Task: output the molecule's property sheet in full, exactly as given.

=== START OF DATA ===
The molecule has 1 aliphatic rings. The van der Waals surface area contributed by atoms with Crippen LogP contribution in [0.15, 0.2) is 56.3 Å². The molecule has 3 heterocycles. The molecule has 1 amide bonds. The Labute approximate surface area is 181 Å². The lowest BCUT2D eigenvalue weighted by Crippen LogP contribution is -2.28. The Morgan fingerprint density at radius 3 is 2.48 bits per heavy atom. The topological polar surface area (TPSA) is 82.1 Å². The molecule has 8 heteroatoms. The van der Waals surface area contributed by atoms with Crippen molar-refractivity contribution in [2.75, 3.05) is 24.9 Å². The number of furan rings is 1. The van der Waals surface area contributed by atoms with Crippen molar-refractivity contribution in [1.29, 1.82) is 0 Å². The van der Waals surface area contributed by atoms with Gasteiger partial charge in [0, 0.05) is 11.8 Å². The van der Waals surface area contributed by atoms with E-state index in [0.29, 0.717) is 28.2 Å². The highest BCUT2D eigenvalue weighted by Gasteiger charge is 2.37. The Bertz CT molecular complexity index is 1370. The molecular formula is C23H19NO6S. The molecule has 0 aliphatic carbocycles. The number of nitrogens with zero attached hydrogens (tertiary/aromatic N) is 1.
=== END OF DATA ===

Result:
The molecule has 1 aliphatic rings. The van der Waals surface area contributed by atoms with Crippen LogP contribution in [0.15, 0.2) is 56.3 Å². The molecule has 3 heterocycles. The molecule has 1 amide bonds. The Labute approximate surface area is 181 Å². The lowest BCUT2D eigenvalue weighted by Crippen LogP contribution is -2.28. The Morgan fingerprint density at radius 3 is 2.48 bits per heavy atom. The topological polar surface area (TPSA) is 82.1 Å². The molecule has 8 heteroatoms. The van der Waals surface area contributed by atoms with Crippen molar-refractivity contribution in [2.75, 3.05) is 24.9 Å². The number of furan rings is 1. The van der Waals surface area contributed by atoms with Crippen molar-refractivity contribution in [1.29, 1.82) is 0 Å². The van der Waals surface area contributed by atoms with Gasteiger partial charge in [0, 0.05) is 11.8 Å². The van der Waals surface area contributed by atoms with E-state index in [0.29, 0.717) is 28.2 Å². The highest BCUT2D eigenvalue weighted by Gasteiger charge is 2.37. The Bertz CT molecular complexity index is 1370. The molecular formula is C23H19NO6S. The molecule has 0 aliphatic carbocycles. The number of nitrogens with zero attached hydrogens (tertiary/aromatic N) is 1.